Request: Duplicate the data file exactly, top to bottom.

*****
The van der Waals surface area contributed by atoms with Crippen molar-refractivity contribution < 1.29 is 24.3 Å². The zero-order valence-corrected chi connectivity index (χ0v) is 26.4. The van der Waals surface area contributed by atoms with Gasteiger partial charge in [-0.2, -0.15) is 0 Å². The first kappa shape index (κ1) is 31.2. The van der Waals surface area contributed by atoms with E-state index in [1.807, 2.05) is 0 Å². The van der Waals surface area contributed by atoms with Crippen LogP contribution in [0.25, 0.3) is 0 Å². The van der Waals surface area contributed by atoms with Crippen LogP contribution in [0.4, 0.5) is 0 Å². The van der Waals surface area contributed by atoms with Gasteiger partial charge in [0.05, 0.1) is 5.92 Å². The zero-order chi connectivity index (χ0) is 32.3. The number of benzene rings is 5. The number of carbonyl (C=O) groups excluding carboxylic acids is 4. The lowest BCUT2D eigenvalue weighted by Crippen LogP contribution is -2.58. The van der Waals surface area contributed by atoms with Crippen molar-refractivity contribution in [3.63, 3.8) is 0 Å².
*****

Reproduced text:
The van der Waals surface area contributed by atoms with Crippen molar-refractivity contribution < 1.29 is 24.3 Å². The zero-order valence-corrected chi connectivity index (χ0v) is 26.4. The van der Waals surface area contributed by atoms with Gasteiger partial charge in [-0.2, -0.15) is 0 Å². The first kappa shape index (κ1) is 31.2. The van der Waals surface area contributed by atoms with E-state index in [1.807, 2.05) is 0 Å². The van der Waals surface area contributed by atoms with Crippen LogP contribution in [0.25, 0.3) is 0 Å². The van der Waals surface area contributed by atoms with Crippen LogP contribution in [0.4, 0.5) is 0 Å². The van der Waals surface area contributed by atoms with Gasteiger partial charge in [0.05, 0.1) is 5.92 Å². The zero-order chi connectivity index (χ0) is 32.3. The number of benzene rings is 5. The number of carbonyl (C=O) groups excluding carboxylic acids is 4. The lowest BCUT2D eigenvalue weighted by Crippen LogP contribution is -2.58. The van der Waals surface area contributed by atoms with Crippen molar-refractivity contribution in [3.63, 3.8) is 0 Å².